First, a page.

Seven golden rules to make your medical savings last

Woman Using an Inhaler --- Image by © Royalty-Free/CorbisBy August this year more than half of medical scheme members will have run out of day-to-day savings which means that doctor visits and medication would have to be paid for out of your own pocket.

By managing your medical savings sensibly from the beginning of the year you could just make it to December:

• Never pay for over-the-counter medication or vitamins from your medical aid savings. Pharmacies often offer discounts for direct payment and you don’t use up medical savings you may need for other critical or expensive healthcare services such as blood tests, glasses and GP visits.

• Ask your doctor and your pharmacist about generic medicines. Generics are usually cheaper but always confirm this with the pharmacist as some medications have passed their patent date at which point the price usually falls significantly and can actually be cheaper than the generic.

• Sign up for your chronic cover. Most medical aids require you to register your chronic condition before payment is made from your chronic benefits. If not registered you will continue to pay from your savings.  So find out if your chronic illness is a Prescribed Minimum Benefit (PMB) condition. Registering your condition with your medical aid will save you substantial sums of money as PMB conditions are covered in full by medical schemes (including Hospital Plans) in South Africa.

• Tap into any network arrangements your medical scheme may have. Some medical schemes have network arrangements for GPs, specialists, pharmacies and hospitals. If you sign up for these network options not only could receive large premium discounts, but some medical schemes continue to pay for visits to a doctor on the network even if your savings run dry.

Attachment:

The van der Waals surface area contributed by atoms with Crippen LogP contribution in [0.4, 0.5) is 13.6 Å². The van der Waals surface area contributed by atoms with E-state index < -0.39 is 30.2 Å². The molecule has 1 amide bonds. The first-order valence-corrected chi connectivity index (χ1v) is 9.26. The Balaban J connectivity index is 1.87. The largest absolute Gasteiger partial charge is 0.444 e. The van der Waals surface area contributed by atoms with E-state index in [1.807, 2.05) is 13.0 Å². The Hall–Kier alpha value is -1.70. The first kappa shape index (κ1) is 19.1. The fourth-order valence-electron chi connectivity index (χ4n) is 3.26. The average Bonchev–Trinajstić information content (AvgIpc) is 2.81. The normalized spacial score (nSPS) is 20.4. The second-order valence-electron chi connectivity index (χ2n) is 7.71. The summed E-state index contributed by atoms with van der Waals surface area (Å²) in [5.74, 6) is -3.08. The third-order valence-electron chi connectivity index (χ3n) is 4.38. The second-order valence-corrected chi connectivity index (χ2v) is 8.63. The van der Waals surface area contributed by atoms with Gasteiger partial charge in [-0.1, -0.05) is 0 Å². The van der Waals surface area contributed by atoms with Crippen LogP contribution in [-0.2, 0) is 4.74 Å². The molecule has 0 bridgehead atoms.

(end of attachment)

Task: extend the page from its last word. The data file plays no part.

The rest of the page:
• Find out what your treatment will cost. Patients are often embarrassed to discuss money with their health care provider but when you make an appointment, ask what rates your doctor charges and whether or not you’ll be liable for any co-payments which may eat into your savings.

• Find out what your medical scheme pays from risk rather than savings. Some schemes pay for preventative screening tests like cholesterol, mammograms, dental visits and pap smears from risk so that it does not impact on your savings pocket.

• Find out how much you have available to spend. Family members should know and understand the medical aid rules and annual limits and how much money each person has to spend on for example dentistry, eyewear and physiotherapy, and should try to stick to it.

This article first appeared in City Press.

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